Some of the finest thriller and crime writers of all time have come from the British isles starting with Charles Dickens, Arthur Conan Doyle and Agatha Christie. Ireland’s Tana French is on the path to joining the coterie of highly regarded contemporary mystery/thriller authors who include P.D. James, Raymond Chandler, Dorothy Sayers, and Lee Child.
French has a unique story-telling style that may not suit all readers––particularly if your preference is for short, action-filled scenes. French constructs her stories as if building a castle, stone by stone.
Both novels I read had female protagonists struggling to following their intuition and not the rules set for them by their male counterparts. This is done without preaching which I appreciate.
In The Likeness French sets the story around a unique set of circumstances––the victim of a murder bares an uncanny resemblance to a former member of the Murder Squad, a specialist in going underground in disguise. In this instance, Cassie Maddox doesn’t have to go in disguise; instead she has to play the dead woman in hopes that she won’t give herself away to the dead woman’s friends and that the murderer will reveal himself. The story unfolds slowly as French explores a variety of themes in the relationship of her protagonist, the dead woman’s friends and the cops, one of whom she is dating.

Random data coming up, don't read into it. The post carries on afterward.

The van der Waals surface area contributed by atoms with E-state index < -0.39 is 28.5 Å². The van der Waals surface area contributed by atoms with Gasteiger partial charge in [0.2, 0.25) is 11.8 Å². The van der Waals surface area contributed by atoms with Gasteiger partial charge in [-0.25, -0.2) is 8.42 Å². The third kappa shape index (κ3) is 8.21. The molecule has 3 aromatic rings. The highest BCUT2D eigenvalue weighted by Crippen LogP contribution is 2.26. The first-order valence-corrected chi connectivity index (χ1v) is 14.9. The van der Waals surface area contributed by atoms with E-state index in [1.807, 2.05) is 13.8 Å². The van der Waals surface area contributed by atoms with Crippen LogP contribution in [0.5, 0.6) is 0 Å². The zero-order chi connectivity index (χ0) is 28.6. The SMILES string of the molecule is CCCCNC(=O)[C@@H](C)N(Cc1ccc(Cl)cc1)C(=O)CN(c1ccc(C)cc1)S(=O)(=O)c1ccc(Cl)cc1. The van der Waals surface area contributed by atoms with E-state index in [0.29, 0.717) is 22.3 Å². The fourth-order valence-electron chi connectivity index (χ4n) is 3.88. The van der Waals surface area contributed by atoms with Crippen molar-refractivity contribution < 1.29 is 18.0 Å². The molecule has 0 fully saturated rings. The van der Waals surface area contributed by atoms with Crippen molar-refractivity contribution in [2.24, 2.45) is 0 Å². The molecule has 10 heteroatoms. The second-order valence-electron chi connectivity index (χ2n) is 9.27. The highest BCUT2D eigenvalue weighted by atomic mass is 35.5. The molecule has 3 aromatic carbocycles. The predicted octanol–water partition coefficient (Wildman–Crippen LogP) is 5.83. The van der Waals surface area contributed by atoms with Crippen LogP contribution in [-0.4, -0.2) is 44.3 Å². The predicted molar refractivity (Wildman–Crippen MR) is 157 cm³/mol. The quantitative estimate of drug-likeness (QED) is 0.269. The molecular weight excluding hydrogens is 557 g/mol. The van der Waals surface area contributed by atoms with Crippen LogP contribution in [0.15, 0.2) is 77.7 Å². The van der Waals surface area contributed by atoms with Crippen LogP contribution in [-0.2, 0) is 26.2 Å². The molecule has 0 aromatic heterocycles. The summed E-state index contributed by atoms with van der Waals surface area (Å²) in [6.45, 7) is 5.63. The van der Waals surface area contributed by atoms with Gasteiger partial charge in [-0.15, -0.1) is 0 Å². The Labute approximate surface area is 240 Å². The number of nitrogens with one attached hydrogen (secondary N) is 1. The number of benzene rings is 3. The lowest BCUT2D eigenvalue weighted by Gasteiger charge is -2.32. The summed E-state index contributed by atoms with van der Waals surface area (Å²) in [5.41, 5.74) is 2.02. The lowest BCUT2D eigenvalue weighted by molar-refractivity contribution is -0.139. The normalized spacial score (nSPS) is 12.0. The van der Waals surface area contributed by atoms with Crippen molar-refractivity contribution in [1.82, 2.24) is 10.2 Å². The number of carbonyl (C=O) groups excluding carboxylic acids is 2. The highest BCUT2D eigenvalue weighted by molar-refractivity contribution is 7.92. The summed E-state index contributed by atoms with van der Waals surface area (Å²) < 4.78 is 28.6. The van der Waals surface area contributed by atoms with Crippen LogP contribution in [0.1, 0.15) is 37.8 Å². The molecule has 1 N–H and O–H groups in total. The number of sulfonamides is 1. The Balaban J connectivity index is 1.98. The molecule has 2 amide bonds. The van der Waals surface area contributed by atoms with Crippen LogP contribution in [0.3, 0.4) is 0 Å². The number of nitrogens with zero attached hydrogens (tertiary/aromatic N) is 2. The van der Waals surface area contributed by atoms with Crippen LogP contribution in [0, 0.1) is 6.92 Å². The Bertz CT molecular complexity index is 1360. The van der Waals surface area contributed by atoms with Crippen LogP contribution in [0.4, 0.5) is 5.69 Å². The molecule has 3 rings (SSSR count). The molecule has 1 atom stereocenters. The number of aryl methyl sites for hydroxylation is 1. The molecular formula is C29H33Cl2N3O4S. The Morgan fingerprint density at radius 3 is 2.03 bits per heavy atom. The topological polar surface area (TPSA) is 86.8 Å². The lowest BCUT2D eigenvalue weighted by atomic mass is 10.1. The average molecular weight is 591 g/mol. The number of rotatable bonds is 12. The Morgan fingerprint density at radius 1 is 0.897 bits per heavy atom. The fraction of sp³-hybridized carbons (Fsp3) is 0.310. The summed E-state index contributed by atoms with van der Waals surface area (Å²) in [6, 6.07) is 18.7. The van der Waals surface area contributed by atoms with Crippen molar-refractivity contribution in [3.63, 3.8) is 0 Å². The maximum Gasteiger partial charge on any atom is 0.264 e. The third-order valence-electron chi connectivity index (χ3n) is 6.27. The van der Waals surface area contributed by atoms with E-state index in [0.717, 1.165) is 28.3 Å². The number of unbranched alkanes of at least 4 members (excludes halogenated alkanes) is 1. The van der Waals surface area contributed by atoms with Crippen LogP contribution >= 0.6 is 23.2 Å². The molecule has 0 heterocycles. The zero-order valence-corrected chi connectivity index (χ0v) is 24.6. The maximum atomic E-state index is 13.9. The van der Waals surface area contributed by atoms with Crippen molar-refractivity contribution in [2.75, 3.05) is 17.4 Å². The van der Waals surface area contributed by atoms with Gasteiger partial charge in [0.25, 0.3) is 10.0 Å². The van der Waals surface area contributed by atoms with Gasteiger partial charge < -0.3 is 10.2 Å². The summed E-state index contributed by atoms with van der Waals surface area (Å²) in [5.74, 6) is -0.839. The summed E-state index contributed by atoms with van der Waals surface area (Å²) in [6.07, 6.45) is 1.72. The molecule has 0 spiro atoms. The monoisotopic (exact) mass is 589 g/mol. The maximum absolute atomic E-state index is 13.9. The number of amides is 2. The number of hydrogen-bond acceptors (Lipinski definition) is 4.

The Trespasser is built around conflict among with members of the Murder Squad. Antoinette and her partner are given a difficult case that draws the attention of the rest of the squad, some of whom would rather Antoinette confess her inadequacy and move on.
Both stories are carefully constructed playing on the psychological drama featuring the protagonist. In The Trespasser Antoinette must overcome the hostility of other detectives; In The Likeness, Cassie must resist being a puppet for one of the detectives in order to chart her own course to the solution. French’s female protagonists battle stereotypes and personal doubts while refusing to give up when the situations look bleak. She was won awards for her writing and is well on her way to join the pantheon of superior British isle authors.